Ma Shaoxuan, dated 1903 (the bottle 1740-1840) 6.22cm high.
Treasury 4, no. 589
水晶內畫群兒鼻煙壺 壺：1740～1840 內畫：馬少宣，1903年
Abundant Male Progeny
Flawless crystal, ink, and watercolours; with a concave lip and recessed flat foot surrounded by a protruding flat footrim; the narrow sides carved with mask-and-ring handles, painted with a continuous scene of four young women seated playing a card game at a marble-topped table with children playing all around them, some acting out a lion dance, others playing with a toad tied to a string, the side with more children inscribed in regular script '[Executed by] Ma Shaoxuan in mid-autumn of the year kuimao for the approval of Shufeng, an honourable senior acquaintance', followed by one seal of the artist, Shaoxuan, in negative seal script, the side with the ladies inscribed, also in regular script, with a poem, followed by 'Again executed by Shaoxuan', with one further seal of the artist, Shao, in negative seal script
Bottle: 17401840 Painting: Ma Shaoxuan, Studio for Listening to the Qin, Ox Street district, Beijing, mid-autumn, 1903 Height: 6.22 cm Mouth/lip: 0.67/1.82 cm Stopper: tourmaline; gilt-silver collar Condition: small chip to one side of lip and upper neck rim partially polished off, leaving a small, polished indentation (area of overall compromised material 0.55 x 0.4 cm and very shallow); slightly irregular outer edge of footrim possibly indicating the removal of tiny chips. Painting: some slight snuff staining and very minor spoon scratches; some of the colours, particularly the blue, have gone speckly, which may not have been the original intention but was perhaps due to a mixture of colours separating slightly either during or after application. General relative condition: very good
Provenance: Gerd Lester Sotheby's, New York, 17 March 1997, lot 459 Published: Treasury 4, no. 489 Exhibited: Christie's, London, 1999
Commentary This is a unique subject in Ma's output and one of his finest paintings, although the calligraphy falls a little short of his finest work. The depiction of the children is masterly. Although Zhou Leyuan was the first to paint the subject of children playing, it was taken up by others, such as Sun Xingwu (see Treasury 4, no. 569) and Ye Zhongsan (see Treasury 4, no. 510), the latter so extensively that it became a standard studio subject and in cases where one hundred children were depicted, a tour-de-force. Nowhere are the children better painted than here, and we believe that Ma's familiarity by 1903 with the skills of a portraitist contributed greatly to the success of this work. Having decided to produce a masterpiece, which, as we know, Ma was capable of whenever he chose to, he has convincingly depicted every single child almost as if it is an individual portrait. Each is convincingly posed and interacts realistically with those around him. The heads are shaded to give them a realistic impression of three-dimensionality, and the hands, always difficult to paint and usually rather perfunctorily depicted in this sort of subject, are masterly. This is Ma at his finest, carefully observing, if only in his mind, the precise gesture of each hand as it would be if the child were in that particular pose. This may sound like a minimum requirement for a painting of figure subjects, but we are dealing with an art form which had become primarily decorative and commercial by the early 1900s and which was contained within a small bottle where such well-observed detail could be dispensed with in favour of an overall impression. Had Ma taken less care with the precise position of each hand and not bothered to depict them faultlessly, we would probably not have noticed, concentrating instead on the charm of the overall subject and the composition. It is because they are exceptionally finely painted that we notice.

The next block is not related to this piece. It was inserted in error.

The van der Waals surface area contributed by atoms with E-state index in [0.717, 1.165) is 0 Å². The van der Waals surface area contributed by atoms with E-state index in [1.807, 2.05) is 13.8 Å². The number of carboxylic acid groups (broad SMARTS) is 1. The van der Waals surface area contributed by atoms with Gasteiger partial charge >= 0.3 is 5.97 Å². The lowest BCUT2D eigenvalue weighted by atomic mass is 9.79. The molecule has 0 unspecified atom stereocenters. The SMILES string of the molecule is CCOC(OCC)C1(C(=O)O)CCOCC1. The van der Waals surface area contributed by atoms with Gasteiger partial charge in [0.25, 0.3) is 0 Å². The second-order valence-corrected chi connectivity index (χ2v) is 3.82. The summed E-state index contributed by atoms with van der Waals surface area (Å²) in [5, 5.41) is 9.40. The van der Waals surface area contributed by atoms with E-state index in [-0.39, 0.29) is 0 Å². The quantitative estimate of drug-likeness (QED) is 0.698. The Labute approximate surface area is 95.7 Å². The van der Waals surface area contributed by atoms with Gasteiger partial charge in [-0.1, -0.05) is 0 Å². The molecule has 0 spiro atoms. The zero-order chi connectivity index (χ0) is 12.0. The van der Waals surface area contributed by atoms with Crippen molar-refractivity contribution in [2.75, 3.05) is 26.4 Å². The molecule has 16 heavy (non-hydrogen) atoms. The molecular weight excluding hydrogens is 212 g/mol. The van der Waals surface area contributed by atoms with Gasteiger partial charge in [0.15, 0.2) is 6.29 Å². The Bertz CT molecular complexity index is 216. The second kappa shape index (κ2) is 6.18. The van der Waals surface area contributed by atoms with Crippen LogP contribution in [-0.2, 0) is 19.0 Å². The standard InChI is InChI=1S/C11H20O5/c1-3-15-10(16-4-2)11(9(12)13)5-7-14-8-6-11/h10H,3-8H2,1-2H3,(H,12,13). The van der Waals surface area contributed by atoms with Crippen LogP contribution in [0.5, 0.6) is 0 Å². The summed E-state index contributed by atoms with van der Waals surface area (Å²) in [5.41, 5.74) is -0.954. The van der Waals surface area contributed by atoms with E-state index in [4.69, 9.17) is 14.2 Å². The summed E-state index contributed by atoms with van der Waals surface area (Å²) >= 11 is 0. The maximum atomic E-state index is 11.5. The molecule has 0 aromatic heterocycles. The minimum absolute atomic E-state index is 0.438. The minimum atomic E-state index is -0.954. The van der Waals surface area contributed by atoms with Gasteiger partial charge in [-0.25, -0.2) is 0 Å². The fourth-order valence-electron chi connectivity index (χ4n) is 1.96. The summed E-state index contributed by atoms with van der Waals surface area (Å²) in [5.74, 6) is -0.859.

The upper group of children is acting out a lion dance, the three on the upper-right pretending to be the lion, the larger boy holding a hand-drum above his head, while in front of them one child kneels on the ground, his hands clasped to simulate a gesture of respect and prayer. For a similar group of children playing at the same game, see Treasury 4, no. 510. The toad the children play with appears to be depicted as a three-legged toad, the familiar companion of the patron saint of commerce and financial matters, Liu Hai (see under Treasury 4, no. 525). This toad is usually shown in conjunction with a long string of cash which Liu Hai holds, and the string here, attached to the leg of the unfortunate creature, is probably intended to invoke this image and thus spice up the symbolism a little.
With a painting as detailed and carefully thought out as this, had Ma wanted to depict a four-legged toad he would, presumably, have made it quite clear.
On the other side the poetic inscription reads:
Four pretty women gather together to while away the summer in their secluded living quarters. Their looks are comparable with gorgeous flowers; their manner quite different [from the ordinary]. More precious [however, are the little boys wearing] colourful [clothes] dancing about beneath their knees. [Their] abundant sons are here included in this picture.
Although the composition illustrates how the womenfolk of the upper class spend their leisure time, the underlying message is made clear by the poem that what is really being depicted is motherhood and the production of many sons. These four appear to have been extremely successful in this endeavour, since they have sixteen children between them.